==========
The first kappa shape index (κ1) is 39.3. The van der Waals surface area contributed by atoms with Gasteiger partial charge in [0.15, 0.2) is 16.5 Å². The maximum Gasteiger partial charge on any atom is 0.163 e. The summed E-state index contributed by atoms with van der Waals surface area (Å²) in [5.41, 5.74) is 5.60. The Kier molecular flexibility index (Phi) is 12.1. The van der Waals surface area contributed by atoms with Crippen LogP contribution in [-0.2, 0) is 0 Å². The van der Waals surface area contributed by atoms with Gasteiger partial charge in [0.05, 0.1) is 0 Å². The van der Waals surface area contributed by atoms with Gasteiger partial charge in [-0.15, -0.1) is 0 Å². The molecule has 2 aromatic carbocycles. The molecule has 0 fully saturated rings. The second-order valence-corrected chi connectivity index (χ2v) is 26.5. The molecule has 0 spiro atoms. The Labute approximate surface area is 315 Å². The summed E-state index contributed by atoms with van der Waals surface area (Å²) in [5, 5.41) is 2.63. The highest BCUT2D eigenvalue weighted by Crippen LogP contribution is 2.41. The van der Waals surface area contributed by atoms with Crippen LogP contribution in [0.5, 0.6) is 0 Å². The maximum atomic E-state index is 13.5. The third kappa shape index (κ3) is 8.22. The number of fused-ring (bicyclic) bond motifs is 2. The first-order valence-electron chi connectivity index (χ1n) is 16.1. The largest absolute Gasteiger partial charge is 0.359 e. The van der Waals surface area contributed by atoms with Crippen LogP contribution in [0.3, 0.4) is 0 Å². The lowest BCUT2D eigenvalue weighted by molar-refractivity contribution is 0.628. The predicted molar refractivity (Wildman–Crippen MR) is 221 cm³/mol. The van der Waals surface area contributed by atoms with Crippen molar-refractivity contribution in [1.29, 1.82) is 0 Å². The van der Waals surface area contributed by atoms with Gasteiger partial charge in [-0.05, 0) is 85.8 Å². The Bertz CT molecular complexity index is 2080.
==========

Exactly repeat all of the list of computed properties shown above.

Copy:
The first kappa shape index (κ1) is 39.3. The van der Waals surface area contributed by atoms with Gasteiger partial charge in [0.15, 0.2) is 16.5 Å². The maximum Gasteiger partial charge on any atom is 0.163 e. The summed E-state index contributed by atoms with van der Waals surface area (Å²) in [5.41, 5.74) is 5.60. The Kier molecular flexibility index (Phi) is 12.1. The van der Waals surface area contributed by atoms with Crippen LogP contribution in [-0.2, 0) is 0 Å². The van der Waals surface area contributed by atoms with Gasteiger partial charge in [0.05, 0.1) is 0 Å². The van der Waals surface area contributed by atoms with Gasteiger partial charge in [-0.15, -0.1) is 0 Å². The molecule has 2 aromatic carbocycles. The molecule has 0 fully saturated rings. The second-order valence-corrected chi connectivity index (χ2v) is 26.5. The molecule has 0 spiro atoms. The Labute approximate surface area is 315 Å². The summed E-state index contributed by atoms with van der Waals surface area (Å²) in [5, 5.41) is 2.63. The highest BCUT2D eigenvalue weighted by Crippen LogP contribution is 2.41. The van der Waals surface area contributed by atoms with Crippen LogP contribution in [0.5, 0.6) is 0 Å². The maximum atomic E-state index is 13.5. The third kappa shape index (κ3) is 8.22. The number of fused-ring (bicyclic) bond motifs is 2. The first-order valence-electron chi connectivity index (χ1n) is 16.1. The largest absolute Gasteiger partial charge is 0.359 e. The van der Waals surface area contributed by atoms with Crippen LogP contribution in [0.3, 0.4) is 0 Å². The lowest BCUT2D eigenvalue weighted by molar-refractivity contribution is 0.628. The predicted molar refractivity (Wildman–Crippen MR) is 221 cm³/mol. The van der Waals surface area contributed by atoms with Crippen molar-refractivity contribution in [1.29, 1.82) is 0 Å². The van der Waals surface area contributed by atoms with Gasteiger partial charge in [-0.05, 0) is 85.8 Å². The Bertz CT molecular complexity index is 2080.